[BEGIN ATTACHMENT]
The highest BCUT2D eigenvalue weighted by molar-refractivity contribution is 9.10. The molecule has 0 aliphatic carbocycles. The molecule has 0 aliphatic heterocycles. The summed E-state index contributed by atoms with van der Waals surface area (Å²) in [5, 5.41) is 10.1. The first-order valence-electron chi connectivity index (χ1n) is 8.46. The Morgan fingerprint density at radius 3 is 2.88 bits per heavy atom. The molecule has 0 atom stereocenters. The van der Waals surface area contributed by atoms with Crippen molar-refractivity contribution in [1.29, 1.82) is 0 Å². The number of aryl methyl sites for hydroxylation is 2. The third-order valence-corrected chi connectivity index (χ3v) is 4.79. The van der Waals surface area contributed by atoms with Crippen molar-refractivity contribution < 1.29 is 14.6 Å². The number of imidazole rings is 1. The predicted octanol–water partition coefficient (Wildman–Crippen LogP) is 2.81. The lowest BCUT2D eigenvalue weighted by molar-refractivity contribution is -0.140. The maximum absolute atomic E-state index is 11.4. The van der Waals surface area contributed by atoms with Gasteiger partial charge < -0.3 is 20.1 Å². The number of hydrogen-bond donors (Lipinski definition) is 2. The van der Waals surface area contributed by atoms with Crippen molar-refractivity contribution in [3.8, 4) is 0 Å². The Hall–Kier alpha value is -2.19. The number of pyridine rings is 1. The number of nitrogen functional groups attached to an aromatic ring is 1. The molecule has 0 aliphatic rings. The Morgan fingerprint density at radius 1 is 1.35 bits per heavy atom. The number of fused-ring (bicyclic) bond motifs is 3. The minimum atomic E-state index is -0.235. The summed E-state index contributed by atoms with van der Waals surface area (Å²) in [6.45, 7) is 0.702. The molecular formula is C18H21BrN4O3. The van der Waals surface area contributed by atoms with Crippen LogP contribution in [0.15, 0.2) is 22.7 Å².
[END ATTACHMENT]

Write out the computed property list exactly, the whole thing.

The highest BCUT2D eigenvalue weighted by molar-refractivity contribution is 9.10. The molecule has 0 aliphatic carbocycles. The molecule has 0 aliphatic heterocycles. The summed E-state index contributed by atoms with van der Waals surface area (Å²) in [5, 5.41) is 10.1. The first-order valence-electron chi connectivity index (χ1n) is 8.46. The Morgan fingerprint density at radius 3 is 2.88 bits per heavy atom. The molecule has 0 atom stereocenters. The van der Waals surface area contributed by atoms with Crippen molar-refractivity contribution in [1.29, 1.82) is 0 Å². The number of aryl methyl sites for hydroxylation is 2. The third-order valence-corrected chi connectivity index (χ3v) is 4.79. The van der Waals surface area contributed by atoms with Crippen molar-refractivity contribution < 1.29 is 14.6 Å². The number of imidazole rings is 1. The predicted octanol–water partition coefficient (Wildman–Crippen LogP) is 2.81. The lowest BCUT2D eigenvalue weighted by molar-refractivity contribution is -0.140. The maximum absolute atomic E-state index is 11.4. The van der Waals surface area contributed by atoms with Gasteiger partial charge < -0.3 is 20.1 Å². The number of hydrogen-bond donors (Lipinski definition) is 2. The van der Waals surface area contributed by atoms with Crippen molar-refractivity contribution in [3.8, 4) is 0 Å². The Hall–Kier alpha value is -2.19. The number of pyridine rings is 1. The number of nitrogen functional groups attached to an aromatic ring is 1. The molecule has 0 aliphatic rings. The Morgan fingerprint density at radius 1 is 1.35 bits per heavy atom. The number of fused-ring (bicyclic) bond motifs is 3. The minimum atomic E-state index is -0.235. The summed E-state index contributed by atoms with van der Waals surface area (Å²) in [6.45, 7) is 0.702. The molecular formula is C18H21BrN4O3. The van der Waals surface area contributed by atoms with Crippen LogP contribution in [0.15, 0.2) is 22.7 Å².